Whenever I ask people what play they would like to see put on by local theaters, Grease is always one of the first answers I get. It’s little surprise then that Smithfield Little Theatre has been selling out show after show, leading them to actually add an extra performance to try and accommodate all who want to see it.
Thankfully your humble reviewer did manage to get a seat to directors’ Kathy Strozak and Judy Winslow’s local runaway hit.
First performed in 1971, Grease strips away the Leave it to Beaver veneer of the 1950s to reveal what life was truly like. The Burger Palace Boys and the Pink Ladies are cliques, but as history class, West Side Story, and Pleasantville have taught us, they weren’t outside the norm, even though the white picket fence and twin beds were the (unrealistic) ideals put forth at the time. Rizzo’s “There Are Worse Things I Could Do” shows the feelings of failure those ideals ended up causing. Despite what was on TV, teenagers were not all like Patty Simcox. In fact, many elements from the musical still had to be toned down for the movie in order to make it past the censors in 1978.
But let’s talk about this production. First up, it appeared to me that there was bit of vocal miscasting. In at least three songs the actors seemed to be struggling with the range of their particular character, despite each actor clearly having a lovely voice. I would love to hear these performers sing things more suited to their voice types and will be watching for them in the future. I don’t mean to say these numbers were bad, but they weren’t what they could have been, and that is a little disappointing for the audience and no doubt the actors as well.
The vocal casting was dead on with Roger & Jan (C.J. Romanelli and Rachel Popp). The duo is not just comfortable with their voice parts in “Mooning”, but also with each other and that chemistry reads beautifully. I’m actually torn between “Mooning” and “Alone at the Drive-In Movie” as my favorite number. While the suggestive language gets lost in “Greased Lightning,” it is more discernible in “Drive In.” “Drive-In” is slower and there’s no dancing in the way, but more than that, Danny (Nathan Jacques) plays with the audience in this number (while hitting notes somewhere in the Ozone Layer) and that sort of extra attention will always win your audience over.
Cassidy Rabchenuk’s portrayal of Frenchy is not at all what the audience is expecting, and yet it is exactly as it should be. Rabchenuk adds her own bit of spunk to the traditional neuroticism of Frenchy. It is difficult to describe just what the difference is, but it’s there and it works! Patty Simcox (Sarah Jacques) and Eugene Florczyk (Jesse Melms) bring some more light-hearted slapstick to the scene. More than once I caught their hijinks out of the corner of my eye. Both actors excel at the delicate art of adding to the background of a scene without stealing it.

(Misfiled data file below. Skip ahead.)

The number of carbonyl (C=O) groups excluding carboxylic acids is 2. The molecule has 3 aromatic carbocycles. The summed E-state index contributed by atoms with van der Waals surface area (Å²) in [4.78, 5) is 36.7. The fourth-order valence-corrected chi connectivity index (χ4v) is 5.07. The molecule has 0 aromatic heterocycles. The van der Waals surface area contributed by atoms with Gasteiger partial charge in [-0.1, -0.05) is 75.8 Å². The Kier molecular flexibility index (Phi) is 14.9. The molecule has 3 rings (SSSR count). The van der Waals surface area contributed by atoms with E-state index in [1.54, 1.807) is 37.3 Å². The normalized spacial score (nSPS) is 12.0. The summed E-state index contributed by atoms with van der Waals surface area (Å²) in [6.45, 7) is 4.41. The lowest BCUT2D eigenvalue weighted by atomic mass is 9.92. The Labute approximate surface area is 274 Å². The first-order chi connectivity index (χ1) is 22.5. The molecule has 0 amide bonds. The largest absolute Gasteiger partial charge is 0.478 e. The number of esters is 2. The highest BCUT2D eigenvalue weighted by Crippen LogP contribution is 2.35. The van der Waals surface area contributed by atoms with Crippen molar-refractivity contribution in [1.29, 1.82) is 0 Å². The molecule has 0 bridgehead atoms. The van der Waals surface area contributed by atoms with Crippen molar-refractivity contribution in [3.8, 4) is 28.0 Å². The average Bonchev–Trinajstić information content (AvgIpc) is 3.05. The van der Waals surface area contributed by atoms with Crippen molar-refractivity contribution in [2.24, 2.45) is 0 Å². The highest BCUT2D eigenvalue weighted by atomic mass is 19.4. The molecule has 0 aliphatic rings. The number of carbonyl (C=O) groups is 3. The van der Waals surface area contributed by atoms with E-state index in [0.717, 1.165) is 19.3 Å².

Despite its realistic portrayals of 50s teen culture, Grease was still shocking for its day, and while standards have become more lax, there should still be an edgy feel. That feeling wasn’t there for much of this production. For example the iconic “Greased Lightning” number, if one listens to the lyrics, is pretty raunchy. But if the action on stage doesn’t correspond, it’s easy to miss. The choreography for this number (and several others) had the actors lining up to dance rather than interacting with one another. The fact that the actors looked less than confident in their footwork didn’t help. I was also puzzled why choreographers Meredith Parks and Leslie Scarpelli chose to have the characters dance in groups for “Born to Hand Jive” when we’ve just been told it is a dance competition where couples are to be eliminated. But all is not lost, as the focus switches to Danny Zuko and Cha-Cha Digregoria (Nathan Jacques and Coral Mapp, respectively) for their contest-winning dance solo. This bit of acrobatics was most impressive.
Trey Gwaltney and James Clarke lead the orchestra beautifully. No sour notes, beautifully balanced with the vocals and with each other. Tom Davidson on saxophone is a particular favorite of mine. Now is also the time to mention that the balance of all the sound elements into the house is wonderful, and that’s no easy feat when using body microphones with sweaty dancing actors, so kudos to sound designer Don Curnutte and sound tech Jason Price. The stage crew is fantastic, and all pieces of Robert Cox’s simplistic and elegant set design are moved swiftly and cleanly. Lighting designer Dan Steiger gives his light techs (Kaylee Dubois and Garrison Gray) quite a job given the number of spots used, and they keep up throughout the performance. Credit is also due to Mr. Steiger for his on stage drive-in theater. Some of the costumes appear a bit baggy, particularly Patty Simcox’s sweater, but Leslie Neel’s design for the “Beauty School Dropout” outfits was hilarious and perfect.
While I feel I owe it to the reader (and the actors and production teams) to point out what I feel to be shortcomings, I often worry my reviews come off more critical than I intend them to be. I drove all the way to Smithfield from Norfolk on a Friday evening to see this show, knowing I had an early start to a long day the following morning. I would absolutely go see this again under the same circumstances. Grease is just fun, and if you are able to lay your hands on one of the very limited remaining tickets I recommend doing so.
I would tell you the dates and curtain times for Grease at Smithfield Little Theatre, but its final weekend is COMPLETELY SOLD OUT! But if you’re feelin’ lucky, you can call the box office at (757) 357-7338 to find out if any tickets have been released. If you’re lucky enough to see the show, tell us what you thought of the show in the comments!